Drosophila da neurons tile their dendrites to cover the two‐dimensional larval body wall in a cell type‐specific manner, thus providing an excellent system for studying the cellular and molecular mechanisms underlying dendritic tiling (Figure 1A and E). Artificial doubling of class IV da neurons results in partitions of the dendritic fields with little overlap, whereas ablation of these neurons causes the dendrites of neighbouring class IV da neurons to invade the dendritic territory of the ablated neuron. These observations suggested that homotypic repulsion among dendrites is required for this complete and non‐redundant dendritic coverage (Parrish et al, 2007). What are the molecular mechanisms underlying this homotypic repulsion? The NDR family kinase Trc and its activator Furry were identified as essential signalling components for regulating homotypic repulsion in class IV da neurons (Emoto et al, 2004). In this issue of The EMBO Journal, Koike‐Kumagai et al. found a role for TORC2 in regulating dendritic tiling by activating the Trc kinase.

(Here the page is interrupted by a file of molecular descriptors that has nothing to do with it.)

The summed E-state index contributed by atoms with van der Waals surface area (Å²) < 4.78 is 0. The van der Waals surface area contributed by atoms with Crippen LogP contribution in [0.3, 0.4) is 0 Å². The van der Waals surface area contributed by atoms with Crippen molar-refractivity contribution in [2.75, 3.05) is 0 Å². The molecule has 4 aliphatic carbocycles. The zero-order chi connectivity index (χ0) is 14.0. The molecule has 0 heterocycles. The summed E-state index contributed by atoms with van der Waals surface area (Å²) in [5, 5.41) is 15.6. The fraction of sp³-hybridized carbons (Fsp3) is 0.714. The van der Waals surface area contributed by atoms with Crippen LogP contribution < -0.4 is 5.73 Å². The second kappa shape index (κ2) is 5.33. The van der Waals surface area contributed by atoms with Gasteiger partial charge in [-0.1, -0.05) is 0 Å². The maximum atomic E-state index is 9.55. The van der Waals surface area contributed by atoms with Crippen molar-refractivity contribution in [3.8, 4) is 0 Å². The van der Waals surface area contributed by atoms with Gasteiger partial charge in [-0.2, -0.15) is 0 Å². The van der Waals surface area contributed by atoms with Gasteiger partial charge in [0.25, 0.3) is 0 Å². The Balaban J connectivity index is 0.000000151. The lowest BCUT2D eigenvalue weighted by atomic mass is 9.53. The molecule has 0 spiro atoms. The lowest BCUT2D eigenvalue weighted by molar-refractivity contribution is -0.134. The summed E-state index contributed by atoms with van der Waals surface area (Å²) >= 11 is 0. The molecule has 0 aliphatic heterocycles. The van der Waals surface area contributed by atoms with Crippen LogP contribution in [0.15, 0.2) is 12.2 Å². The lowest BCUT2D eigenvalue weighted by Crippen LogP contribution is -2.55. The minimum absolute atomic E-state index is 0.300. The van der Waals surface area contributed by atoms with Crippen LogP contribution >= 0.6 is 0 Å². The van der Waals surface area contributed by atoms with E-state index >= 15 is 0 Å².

TOR is an evolutionarily conserved Ser/Thr protein kinase and is part of two distinct multi‐protein complexes: TOR complexes 1 and 2 (TORC1 and TORC2) (Wullschleger et al, 2006). TORC1 is sensitive to rapamycin and is essential for regulation of cell growth by way of activating anabolic processes, including ribosome biogenesis and protein synthesis, and inhibiting catabolic processes such as autophagy and ubiquitin‐dependent proteolysis. The biological roles of TORC2 are less well characterized—it is insensitive to rapamycin and is important for actin cytoskeleton organization (Wullschleger et al, 2006). TOR signalling is involved in a variety of processes in the nervous system, including neurite growth and dendritic branching. These processes, however, are sensitive to rapamycin, and are therefore likely mediated by TORC1‐specific mechanisms (Swiech et al, 2008; Soulard et al, 2009). In contrast, neuronal functions for TORC2 are less well defined (Soulard et al, 2009).